Consider for a moment the new and improved 3DS recently released in Japan, sporting a faster processor than previous models.four shoulder buttons instead of two, and the addition of a second analogue “stick” in the form of a laptop-style nub. As well as the standard D-pad and four face buttons. Now compare it to the Wii U gamepad which also has two analogue sticks, four face buttons a D-pad and four shoulder buttons.
So we now pretty much have full parity in controls between handheld and home console. Architecturally however the 3DS and Wii U are like apples and oranges. In the words of Mr Iwata again:
“Currently it requires a huge amount of effort to port Wii software to Nintendo 3DS because not only their resolutions but also the methods of software development are entirely different. The same thing happens when we try to port Nintendo 3DS software to Wii U. If the transition of software from platform to platform can be made simpler, this will help solve the problem of game shortages in the launch periods of new platforms.”
Whereas if both a handheld and a home console are running on the exact same architecture you only have to develop one version of a game instead of two, in theory, and make it scaleable to the hardware. Kinda like an iOS app that works on both iPhone and iPad.
Basically what I’m predicting is a unified hardware architecture running the same Nintendo OS, or NintenDOS for want of a better name. Developers only have to make one version of a game and it’ll work on both your new Nintendo home console and new Nintendo handheld, scaling up or down accordingly. So you could be playing a game on your console at home, then take that exact same game – only with fuzzier graphics – on a train using your handheld. You might think this sounds a lot like the way the PS4 and PS Vita can interact, with Remote Play and Cross Buy, and you’re sort of correct. Except you can’t play native PS Vita games on your PS4 and the Remote Play is a one-way street, from PS4 to Vita. I’m imagining a more unified system with true parity working as a two-way street, with one single version of a game playable on both systems.
I also believe Nintendo still has enough consumer goodwill saved-up that they could bring out a new console much sooner than Microsoft or Sony ever could, without facing too much backlash. Especially if they throw in backwards compatibility with existing Wii U titles.
Or maybe Nintendo will be getting out of the console market to build space stations or something. Who knows? All we can do for now is speculate and you’re more than welcome to in the comments section below, particularly if you’re a Nintendo fan. I’m genuinely keen to know what you folks make of of all this.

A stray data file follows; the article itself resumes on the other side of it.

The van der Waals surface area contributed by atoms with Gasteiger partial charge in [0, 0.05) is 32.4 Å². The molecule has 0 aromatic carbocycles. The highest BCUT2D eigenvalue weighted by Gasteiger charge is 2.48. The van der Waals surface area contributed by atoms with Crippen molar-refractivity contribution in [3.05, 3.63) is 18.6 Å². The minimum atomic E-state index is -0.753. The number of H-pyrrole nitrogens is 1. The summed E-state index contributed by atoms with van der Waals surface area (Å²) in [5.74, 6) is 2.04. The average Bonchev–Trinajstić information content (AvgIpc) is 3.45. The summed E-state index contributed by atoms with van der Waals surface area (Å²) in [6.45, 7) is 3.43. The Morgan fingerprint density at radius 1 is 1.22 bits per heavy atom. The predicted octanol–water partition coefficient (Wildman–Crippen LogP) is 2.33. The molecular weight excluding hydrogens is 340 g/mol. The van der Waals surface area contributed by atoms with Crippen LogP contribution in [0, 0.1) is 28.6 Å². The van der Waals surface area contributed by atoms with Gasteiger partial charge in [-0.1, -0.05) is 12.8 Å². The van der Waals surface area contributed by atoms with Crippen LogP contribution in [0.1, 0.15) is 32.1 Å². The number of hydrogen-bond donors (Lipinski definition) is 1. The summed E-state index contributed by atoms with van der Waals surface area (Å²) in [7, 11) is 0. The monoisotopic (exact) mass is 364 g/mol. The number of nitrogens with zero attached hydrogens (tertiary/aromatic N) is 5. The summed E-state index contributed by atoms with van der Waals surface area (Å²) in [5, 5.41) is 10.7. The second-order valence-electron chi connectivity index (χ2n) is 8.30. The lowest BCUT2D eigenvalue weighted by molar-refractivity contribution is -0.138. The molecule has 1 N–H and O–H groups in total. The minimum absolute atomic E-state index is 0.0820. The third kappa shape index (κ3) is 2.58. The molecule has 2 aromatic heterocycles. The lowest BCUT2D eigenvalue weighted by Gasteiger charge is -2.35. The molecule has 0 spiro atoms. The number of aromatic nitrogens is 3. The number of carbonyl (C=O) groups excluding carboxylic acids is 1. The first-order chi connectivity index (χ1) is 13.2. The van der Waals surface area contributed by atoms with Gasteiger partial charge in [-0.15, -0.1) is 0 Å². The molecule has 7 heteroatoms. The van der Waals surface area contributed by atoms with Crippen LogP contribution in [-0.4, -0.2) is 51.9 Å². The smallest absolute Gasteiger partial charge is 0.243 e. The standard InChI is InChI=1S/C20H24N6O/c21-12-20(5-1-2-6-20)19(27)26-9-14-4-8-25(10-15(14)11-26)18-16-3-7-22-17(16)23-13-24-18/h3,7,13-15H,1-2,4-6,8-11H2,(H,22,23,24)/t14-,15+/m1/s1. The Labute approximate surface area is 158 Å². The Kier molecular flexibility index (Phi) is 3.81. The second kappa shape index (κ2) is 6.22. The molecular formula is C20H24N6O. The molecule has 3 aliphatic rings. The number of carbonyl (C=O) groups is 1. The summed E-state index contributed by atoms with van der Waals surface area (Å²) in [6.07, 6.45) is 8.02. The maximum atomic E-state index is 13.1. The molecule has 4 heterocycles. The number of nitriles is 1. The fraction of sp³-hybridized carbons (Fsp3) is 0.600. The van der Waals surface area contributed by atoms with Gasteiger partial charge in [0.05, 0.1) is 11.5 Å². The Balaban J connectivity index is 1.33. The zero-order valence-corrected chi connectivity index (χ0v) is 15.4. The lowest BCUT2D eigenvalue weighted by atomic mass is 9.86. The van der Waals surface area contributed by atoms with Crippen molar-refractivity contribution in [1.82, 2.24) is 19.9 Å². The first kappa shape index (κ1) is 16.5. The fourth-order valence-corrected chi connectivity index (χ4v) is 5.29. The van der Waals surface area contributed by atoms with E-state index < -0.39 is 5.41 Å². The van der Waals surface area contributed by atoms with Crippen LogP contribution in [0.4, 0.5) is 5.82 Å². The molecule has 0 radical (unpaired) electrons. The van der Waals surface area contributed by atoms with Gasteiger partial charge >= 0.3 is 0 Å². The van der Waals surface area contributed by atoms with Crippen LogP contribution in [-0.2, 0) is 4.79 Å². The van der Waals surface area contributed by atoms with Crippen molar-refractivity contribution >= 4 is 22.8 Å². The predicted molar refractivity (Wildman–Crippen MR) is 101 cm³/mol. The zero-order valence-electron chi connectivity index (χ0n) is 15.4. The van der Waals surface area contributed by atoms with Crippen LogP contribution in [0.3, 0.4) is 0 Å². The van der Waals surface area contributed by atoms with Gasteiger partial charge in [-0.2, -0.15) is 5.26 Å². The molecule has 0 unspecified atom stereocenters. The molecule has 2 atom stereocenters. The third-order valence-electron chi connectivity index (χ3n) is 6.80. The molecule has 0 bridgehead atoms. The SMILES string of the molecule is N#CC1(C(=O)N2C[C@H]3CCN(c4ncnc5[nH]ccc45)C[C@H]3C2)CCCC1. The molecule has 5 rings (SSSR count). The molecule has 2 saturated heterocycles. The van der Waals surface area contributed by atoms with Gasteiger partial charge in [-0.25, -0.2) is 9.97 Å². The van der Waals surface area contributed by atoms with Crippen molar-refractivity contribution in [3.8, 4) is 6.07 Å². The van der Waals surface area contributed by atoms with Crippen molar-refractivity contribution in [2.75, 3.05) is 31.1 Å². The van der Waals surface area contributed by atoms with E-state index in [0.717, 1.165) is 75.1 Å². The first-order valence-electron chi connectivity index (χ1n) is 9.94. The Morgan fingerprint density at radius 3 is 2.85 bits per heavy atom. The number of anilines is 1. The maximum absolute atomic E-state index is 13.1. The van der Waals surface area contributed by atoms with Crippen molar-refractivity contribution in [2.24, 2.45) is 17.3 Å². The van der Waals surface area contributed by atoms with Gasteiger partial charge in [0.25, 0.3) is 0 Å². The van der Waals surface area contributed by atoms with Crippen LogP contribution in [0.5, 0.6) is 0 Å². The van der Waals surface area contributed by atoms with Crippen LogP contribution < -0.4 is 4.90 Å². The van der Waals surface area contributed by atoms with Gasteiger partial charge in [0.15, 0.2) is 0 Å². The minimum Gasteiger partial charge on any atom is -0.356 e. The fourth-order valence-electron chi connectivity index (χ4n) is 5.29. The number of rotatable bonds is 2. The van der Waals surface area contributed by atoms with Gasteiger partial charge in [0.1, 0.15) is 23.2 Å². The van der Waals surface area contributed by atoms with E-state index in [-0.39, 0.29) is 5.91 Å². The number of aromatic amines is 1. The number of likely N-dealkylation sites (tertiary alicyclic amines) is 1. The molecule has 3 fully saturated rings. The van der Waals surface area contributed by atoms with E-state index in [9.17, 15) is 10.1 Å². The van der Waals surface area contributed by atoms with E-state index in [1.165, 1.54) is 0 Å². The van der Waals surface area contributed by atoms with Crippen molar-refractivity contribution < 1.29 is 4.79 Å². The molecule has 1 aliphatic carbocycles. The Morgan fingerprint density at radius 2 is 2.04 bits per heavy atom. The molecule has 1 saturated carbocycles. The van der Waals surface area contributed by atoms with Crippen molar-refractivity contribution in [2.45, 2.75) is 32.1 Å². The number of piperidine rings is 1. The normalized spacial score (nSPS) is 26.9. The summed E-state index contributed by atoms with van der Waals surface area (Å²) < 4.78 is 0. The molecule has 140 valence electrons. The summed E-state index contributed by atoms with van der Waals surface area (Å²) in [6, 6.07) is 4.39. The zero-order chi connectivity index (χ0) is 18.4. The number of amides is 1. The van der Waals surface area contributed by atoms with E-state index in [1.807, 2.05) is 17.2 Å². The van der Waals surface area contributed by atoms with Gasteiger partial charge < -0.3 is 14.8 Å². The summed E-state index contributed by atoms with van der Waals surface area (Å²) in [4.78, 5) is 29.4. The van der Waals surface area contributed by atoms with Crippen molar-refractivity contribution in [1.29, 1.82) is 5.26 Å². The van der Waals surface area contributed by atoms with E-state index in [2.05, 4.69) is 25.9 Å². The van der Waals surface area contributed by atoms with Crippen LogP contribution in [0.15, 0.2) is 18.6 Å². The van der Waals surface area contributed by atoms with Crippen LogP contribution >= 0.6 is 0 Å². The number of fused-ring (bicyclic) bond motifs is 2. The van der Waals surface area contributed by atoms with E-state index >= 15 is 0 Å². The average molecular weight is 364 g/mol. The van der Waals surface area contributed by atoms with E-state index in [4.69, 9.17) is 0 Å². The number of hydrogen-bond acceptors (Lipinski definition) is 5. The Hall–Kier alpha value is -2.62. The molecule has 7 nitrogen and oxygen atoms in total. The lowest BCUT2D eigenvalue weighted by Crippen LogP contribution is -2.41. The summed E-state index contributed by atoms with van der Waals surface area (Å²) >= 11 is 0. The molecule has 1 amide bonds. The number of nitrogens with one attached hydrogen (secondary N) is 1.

Assuming you haven’t all fallen into a dehydration-induced coma from drooling over all the Smash Bros news that hit the internet recently. The biggest being that Smash Bros will support up to 8 players simultaneously, albeit only on some stages and with gameplay split between four teams of two. So no octagonal all-versus-all last-person-standing shenanigans, sadly.
As well as being able to play with your old Gamecube controllers, for which you’ll need two adaptors if you want to play with eight players, you can also use up to 7 Wiimote or Wiimote Plus controllers and 7 Wii U Pro Controllers. Additionally you can also use up to eight 3DS’, each with a copy of Super Smash Bros. for 3DS, as controllers.
Oh, and they also announced that MewTwo from Pokemon is one of the new playable characters. Which means nothing whatsoever to me since any interest I might have had in Pokemon starts and ends at “it gave kids seizures.”
MewTwo? Pfft, more like Mew…Poo. Wake me up when they announce Bayonetta as a playable character.
Onto other news fans of Dark Souls on the PC had reason to rejoice after the game suddenly went and sprouted Steam achievements. All part of preparations for the game migrating to Steamworks from Microsoft’s godawful and thankfully soon-to-be-forever-dead, no-respawns-at-a-bonfire Games for Windows Live service. Praise the Sun.
If you originally bought Dark Souls through the Games For Windows Live Marketplace then firstly…why? Secondly, you’ll be able to transfer it over to a Steam account sometime in November with your saves and achievements intact. The same goes for people who brought it on disc. People who bought their copy on Steam won’t have to worry about saves, though they should still be able to transfer their achievements.